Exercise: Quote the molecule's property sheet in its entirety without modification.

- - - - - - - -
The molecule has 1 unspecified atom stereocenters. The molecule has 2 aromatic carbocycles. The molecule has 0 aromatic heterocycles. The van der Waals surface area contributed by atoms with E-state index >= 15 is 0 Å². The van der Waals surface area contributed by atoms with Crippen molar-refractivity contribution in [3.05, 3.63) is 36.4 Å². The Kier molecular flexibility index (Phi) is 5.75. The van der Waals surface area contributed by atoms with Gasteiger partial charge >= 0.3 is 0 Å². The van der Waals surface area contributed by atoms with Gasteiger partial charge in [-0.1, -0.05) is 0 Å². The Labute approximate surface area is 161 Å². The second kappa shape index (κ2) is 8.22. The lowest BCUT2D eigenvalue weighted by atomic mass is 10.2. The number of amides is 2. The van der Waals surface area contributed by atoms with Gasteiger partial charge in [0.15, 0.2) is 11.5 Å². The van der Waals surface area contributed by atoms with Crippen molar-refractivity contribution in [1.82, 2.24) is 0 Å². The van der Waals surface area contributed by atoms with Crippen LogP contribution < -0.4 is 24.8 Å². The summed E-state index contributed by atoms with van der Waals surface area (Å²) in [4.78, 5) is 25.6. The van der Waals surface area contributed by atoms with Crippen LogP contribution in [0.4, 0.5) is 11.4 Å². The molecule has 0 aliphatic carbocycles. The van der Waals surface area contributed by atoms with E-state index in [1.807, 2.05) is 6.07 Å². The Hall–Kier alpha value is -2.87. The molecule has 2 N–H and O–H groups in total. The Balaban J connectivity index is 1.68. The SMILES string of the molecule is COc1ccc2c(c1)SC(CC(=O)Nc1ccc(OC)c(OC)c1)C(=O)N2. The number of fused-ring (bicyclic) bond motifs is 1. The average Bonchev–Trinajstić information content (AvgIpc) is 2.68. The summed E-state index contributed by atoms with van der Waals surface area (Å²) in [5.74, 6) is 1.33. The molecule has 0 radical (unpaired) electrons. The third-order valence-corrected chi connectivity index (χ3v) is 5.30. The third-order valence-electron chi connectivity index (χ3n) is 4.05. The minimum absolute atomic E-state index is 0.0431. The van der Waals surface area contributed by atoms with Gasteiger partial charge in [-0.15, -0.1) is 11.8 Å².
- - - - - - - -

The molecule has 1 unspecified atom stereocenters. The molecule has 2 aromatic carbocycles. The molecule has 0 aromatic heterocycles. The van der Waals surface area contributed by atoms with E-state index >= 15 is 0 Å². The van der Waals surface area contributed by atoms with Crippen molar-refractivity contribution in [3.05, 3.63) is 36.4 Å². The Kier molecular flexibility index (Phi) is 5.75. The van der Waals surface area contributed by atoms with Gasteiger partial charge >= 0.3 is 0 Å². The van der Waals surface area contributed by atoms with Gasteiger partial charge in [-0.1, -0.05) is 0 Å². The Labute approximate surface area is 161 Å². The second kappa shape index (κ2) is 8.22. The lowest BCUT2D eigenvalue weighted by atomic mass is 10.2. The number of amides is 2. The van der Waals surface area contributed by atoms with Gasteiger partial charge in [0.15, 0.2) is 11.5 Å². The van der Waals surface area contributed by atoms with Crippen molar-refractivity contribution in [1.82, 2.24) is 0 Å². The van der Waals surface area contributed by atoms with Crippen LogP contribution < -0.4 is 24.8 Å². The summed E-state index contributed by atoms with van der Waals surface area (Å²) in [4.78, 5) is 25.6. The van der Waals surface area contributed by atoms with Crippen LogP contribution in [0.4, 0.5) is 11.4 Å². The molecule has 0 aliphatic carbocycles. The van der Waals surface area contributed by atoms with E-state index in [1.807, 2.05) is 6.07 Å². The Hall–Kier alpha value is -2.87. The molecule has 2 N–H and O–H groups in total. The Balaban J connectivity index is 1.68. The SMILES string of the molecule is COc1ccc2c(c1)SC(CC(=O)Nc1ccc(OC)c(OC)c1)C(=O)N2. The number of fused-ring (bicyclic) bond motifs is 1. The average Bonchev–Trinajstić information content (AvgIpc) is 2.68. The summed E-state index contributed by atoms with van der Waals surface area (Å²) in [5.74, 6) is 1.33. The molecule has 0 radical (unpaired) electrons. The third-order valence-corrected chi connectivity index (χ3v) is 5.30. The third-order valence-electron chi connectivity index (χ3n) is 4.05. The minimum absolute atomic E-state index is 0.0431. The van der Waals surface area contributed by atoms with Gasteiger partial charge in [-0.15, -0.1) is 11.8 Å².